One top technical analyst sees more downside risk than upside reward for the S&P 500 in the months ahead.
Matt Maley, equity strategist at Miller Tabak, is worried about how the index has behaved over the past six months. Particularly, Maley notes that the S&P 500 has tested its 100-day moving average repeatedly before rallying up to what he sees as an upward-sloping resistance line.
"The problem is when we rally and break to new highs, which we've done several times, each time it's only a slight break of 1 percent or so," he said. "Although it's kind of an upward-sloping channel there, my concern is that we haven't been able to break out in a significant way."
A meaningful breakout would occur if the S&P 500 broke out above 2,150. "That's kind of a magic number—1 percent above the old high," he said. "If we can break above that, that will be a positive. But with interest rates moving higher and economic growth being pretty mediocre, it's going to be tough to do that, I'm afraid."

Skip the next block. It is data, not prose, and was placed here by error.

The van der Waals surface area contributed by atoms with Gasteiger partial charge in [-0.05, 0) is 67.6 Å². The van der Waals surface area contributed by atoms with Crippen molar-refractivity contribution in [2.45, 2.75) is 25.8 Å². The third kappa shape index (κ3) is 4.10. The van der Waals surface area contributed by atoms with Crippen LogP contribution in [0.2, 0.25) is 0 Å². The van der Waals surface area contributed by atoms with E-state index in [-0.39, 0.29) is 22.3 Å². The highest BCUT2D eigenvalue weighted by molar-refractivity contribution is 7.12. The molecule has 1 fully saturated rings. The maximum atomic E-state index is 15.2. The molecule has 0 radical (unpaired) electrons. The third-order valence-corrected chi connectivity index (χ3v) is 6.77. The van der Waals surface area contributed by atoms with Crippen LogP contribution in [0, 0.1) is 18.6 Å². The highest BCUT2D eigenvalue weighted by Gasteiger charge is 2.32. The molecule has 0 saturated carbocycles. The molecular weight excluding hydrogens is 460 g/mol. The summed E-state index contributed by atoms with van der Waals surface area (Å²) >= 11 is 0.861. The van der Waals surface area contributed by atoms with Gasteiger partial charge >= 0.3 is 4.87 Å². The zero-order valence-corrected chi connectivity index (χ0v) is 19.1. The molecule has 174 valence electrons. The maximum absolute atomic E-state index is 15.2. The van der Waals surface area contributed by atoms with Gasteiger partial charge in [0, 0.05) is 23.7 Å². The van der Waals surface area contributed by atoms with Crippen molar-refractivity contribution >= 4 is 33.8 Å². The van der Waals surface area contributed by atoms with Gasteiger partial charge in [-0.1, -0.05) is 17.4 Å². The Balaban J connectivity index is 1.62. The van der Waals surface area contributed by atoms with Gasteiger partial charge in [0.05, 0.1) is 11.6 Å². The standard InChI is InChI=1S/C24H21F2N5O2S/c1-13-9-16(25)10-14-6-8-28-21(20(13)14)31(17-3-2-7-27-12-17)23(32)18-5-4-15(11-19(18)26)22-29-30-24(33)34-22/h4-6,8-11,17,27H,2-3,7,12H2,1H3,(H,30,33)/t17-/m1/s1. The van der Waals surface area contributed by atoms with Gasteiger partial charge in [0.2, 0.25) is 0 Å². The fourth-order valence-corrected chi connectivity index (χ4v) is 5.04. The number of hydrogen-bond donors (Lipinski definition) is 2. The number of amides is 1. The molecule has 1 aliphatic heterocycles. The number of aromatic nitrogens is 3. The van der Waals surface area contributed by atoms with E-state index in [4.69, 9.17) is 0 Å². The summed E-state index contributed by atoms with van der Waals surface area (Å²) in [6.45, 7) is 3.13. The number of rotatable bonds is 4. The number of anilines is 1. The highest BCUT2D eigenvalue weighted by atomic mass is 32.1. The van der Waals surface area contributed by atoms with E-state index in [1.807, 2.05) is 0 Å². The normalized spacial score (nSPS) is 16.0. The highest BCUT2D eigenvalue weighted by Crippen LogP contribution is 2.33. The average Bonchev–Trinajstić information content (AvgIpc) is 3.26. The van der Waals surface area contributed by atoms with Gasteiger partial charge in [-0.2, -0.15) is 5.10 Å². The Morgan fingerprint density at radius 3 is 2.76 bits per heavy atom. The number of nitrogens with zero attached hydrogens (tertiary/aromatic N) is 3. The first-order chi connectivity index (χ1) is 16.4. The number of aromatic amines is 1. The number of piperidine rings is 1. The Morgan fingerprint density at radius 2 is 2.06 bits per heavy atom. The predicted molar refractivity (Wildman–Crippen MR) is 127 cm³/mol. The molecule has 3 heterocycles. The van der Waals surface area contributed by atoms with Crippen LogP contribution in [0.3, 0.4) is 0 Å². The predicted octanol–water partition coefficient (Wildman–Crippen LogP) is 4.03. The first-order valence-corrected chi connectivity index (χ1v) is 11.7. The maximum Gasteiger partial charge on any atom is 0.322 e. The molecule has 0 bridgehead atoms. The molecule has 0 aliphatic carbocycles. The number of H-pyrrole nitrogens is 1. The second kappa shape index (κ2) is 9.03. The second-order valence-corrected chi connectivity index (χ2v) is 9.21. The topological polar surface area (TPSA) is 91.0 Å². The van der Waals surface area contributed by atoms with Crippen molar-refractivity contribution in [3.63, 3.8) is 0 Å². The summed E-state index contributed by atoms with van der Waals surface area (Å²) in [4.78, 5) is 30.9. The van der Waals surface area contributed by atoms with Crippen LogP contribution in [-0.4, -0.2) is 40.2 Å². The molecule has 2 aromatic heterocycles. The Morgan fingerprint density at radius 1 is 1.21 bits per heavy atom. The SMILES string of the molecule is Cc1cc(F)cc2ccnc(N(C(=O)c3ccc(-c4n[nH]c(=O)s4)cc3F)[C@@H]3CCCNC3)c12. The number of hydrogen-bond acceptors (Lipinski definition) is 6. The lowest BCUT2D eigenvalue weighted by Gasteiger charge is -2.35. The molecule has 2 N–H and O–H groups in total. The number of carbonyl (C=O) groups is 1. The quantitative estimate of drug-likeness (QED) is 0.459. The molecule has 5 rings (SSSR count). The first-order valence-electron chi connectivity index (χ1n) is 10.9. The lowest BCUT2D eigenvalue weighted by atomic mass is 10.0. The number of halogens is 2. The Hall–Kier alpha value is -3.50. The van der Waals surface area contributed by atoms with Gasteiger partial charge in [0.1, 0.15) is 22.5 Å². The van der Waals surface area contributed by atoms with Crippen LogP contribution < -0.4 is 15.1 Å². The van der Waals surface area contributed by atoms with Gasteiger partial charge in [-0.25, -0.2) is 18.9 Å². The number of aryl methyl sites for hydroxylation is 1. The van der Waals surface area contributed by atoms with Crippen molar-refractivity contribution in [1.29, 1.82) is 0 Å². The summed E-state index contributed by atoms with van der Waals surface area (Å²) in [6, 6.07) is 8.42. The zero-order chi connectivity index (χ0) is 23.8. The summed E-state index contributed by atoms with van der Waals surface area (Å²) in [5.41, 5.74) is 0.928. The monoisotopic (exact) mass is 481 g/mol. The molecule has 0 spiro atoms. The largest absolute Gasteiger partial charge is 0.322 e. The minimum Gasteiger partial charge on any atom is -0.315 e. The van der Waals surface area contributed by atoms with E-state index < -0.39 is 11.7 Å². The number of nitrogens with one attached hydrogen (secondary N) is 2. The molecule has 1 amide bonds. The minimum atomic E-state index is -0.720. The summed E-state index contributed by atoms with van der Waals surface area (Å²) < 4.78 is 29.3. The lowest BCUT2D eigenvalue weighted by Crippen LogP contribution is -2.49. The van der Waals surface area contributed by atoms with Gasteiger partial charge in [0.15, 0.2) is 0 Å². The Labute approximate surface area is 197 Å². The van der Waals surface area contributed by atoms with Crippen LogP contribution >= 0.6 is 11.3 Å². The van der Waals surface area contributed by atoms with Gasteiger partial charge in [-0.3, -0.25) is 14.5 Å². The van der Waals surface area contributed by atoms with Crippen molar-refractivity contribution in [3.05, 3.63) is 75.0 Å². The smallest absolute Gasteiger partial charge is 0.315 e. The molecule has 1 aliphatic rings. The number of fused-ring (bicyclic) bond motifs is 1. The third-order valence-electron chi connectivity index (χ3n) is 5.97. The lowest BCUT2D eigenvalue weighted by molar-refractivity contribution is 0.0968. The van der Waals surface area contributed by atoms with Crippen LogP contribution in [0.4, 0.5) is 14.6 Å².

Maley sees more turbulence in the months ahead but sees some hope by the end of the year.
"The near-term risks are greater than the near-term potential," he said. "The upside could be 1 to 3 percent where the downside is 7 to 10 percent, although by year-end, we'll probably recover from a more meaningful pullback."